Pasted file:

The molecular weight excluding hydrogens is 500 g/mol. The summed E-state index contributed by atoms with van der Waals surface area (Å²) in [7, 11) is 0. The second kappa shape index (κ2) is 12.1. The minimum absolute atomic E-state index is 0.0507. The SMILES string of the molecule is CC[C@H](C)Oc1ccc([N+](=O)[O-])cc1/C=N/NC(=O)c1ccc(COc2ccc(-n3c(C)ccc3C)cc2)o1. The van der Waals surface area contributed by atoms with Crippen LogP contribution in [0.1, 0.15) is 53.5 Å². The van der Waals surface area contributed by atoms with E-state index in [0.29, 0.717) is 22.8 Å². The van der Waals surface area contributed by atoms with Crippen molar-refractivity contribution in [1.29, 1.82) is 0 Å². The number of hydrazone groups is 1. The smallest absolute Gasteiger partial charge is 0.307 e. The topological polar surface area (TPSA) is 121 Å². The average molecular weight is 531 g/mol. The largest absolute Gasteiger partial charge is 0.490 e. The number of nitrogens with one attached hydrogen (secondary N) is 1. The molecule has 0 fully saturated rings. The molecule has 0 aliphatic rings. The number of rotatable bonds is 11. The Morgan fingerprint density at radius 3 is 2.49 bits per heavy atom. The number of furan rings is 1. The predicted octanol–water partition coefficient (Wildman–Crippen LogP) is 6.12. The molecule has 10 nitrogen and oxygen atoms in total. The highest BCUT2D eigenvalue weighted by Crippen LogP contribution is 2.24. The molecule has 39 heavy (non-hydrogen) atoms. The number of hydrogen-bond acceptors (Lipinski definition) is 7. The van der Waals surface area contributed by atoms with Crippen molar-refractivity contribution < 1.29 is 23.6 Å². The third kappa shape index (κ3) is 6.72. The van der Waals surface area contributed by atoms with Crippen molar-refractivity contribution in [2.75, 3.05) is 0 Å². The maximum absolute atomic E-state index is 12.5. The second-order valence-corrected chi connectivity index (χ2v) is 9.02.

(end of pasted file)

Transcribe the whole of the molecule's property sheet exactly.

The molecular weight excluding hydrogens is 500 g/mol. The summed E-state index contributed by atoms with van der Waals surface area (Å²) in [7, 11) is 0. The second kappa shape index (κ2) is 12.1. The minimum absolute atomic E-state index is 0.0507. The SMILES string of the molecule is CC[C@H](C)Oc1ccc([N+](=O)[O-])cc1/C=N/NC(=O)c1ccc(COc2ccc(-n3c(C)ccc3C)cc2)o1. The van der Waals surface area contributed by atoms with Crippen LogP contribution in [0.1, 0.15) is 53.5 Å². The van der Waals surface area contributed by atoms with E-state index in [0.29, 0.717) is 22.8 Å². The van der Waals surface area contributed by atoms with Crippen molar-refractivity contribution in [1.29, 1.82) is 0 Å². The number of hydrazone groups is 1. The smallest absolute Gasteiger partial charge is 0.307 e. The topological polar surface area (TPSA) is 121 Å². The average molecular weight is 531 g/mol. The largest absolute Gasteiger partial charge is 0.490 e. The number of nitrogens with one attached hydrogen (secondary N) is 1. The molecule has 0 fully saturated rings. The molecule has 0 aliphatic rings. The number of rotatable bonds is 11. The Morgan fingerprint density at radius 3 is 2.49 bits per heavy atom. The number of furan rings is 1. The predicted octanol–water partition coefficient (Wildman–Crippen LogP) is 6.12. The molecule has 10 nitrogen and oxygen atoms in total. The highest BCUT2D eigenvalue weighted by Crippen LogP contribution is 2.24. The molecule has 39 heavy (non-hydrogen) atoms. The number of hydrogen-bond acceptors (Lipinski definition) is 7. The van der Waals surface area contributed by atoms with Crippen molar-refractivity contribution < 1.29 is 23.6 Å². The third kappa shape index (κ3) is 6.72. The van der Waals surface area contributed by atoms with Crippen molar-refractivity contribution in [2.75, 3.05) is 0 Å². The maximum absolute atomic E-state index is 12.5. The second-order valence-corrected chi connectivity index (χ2v) is 9.02.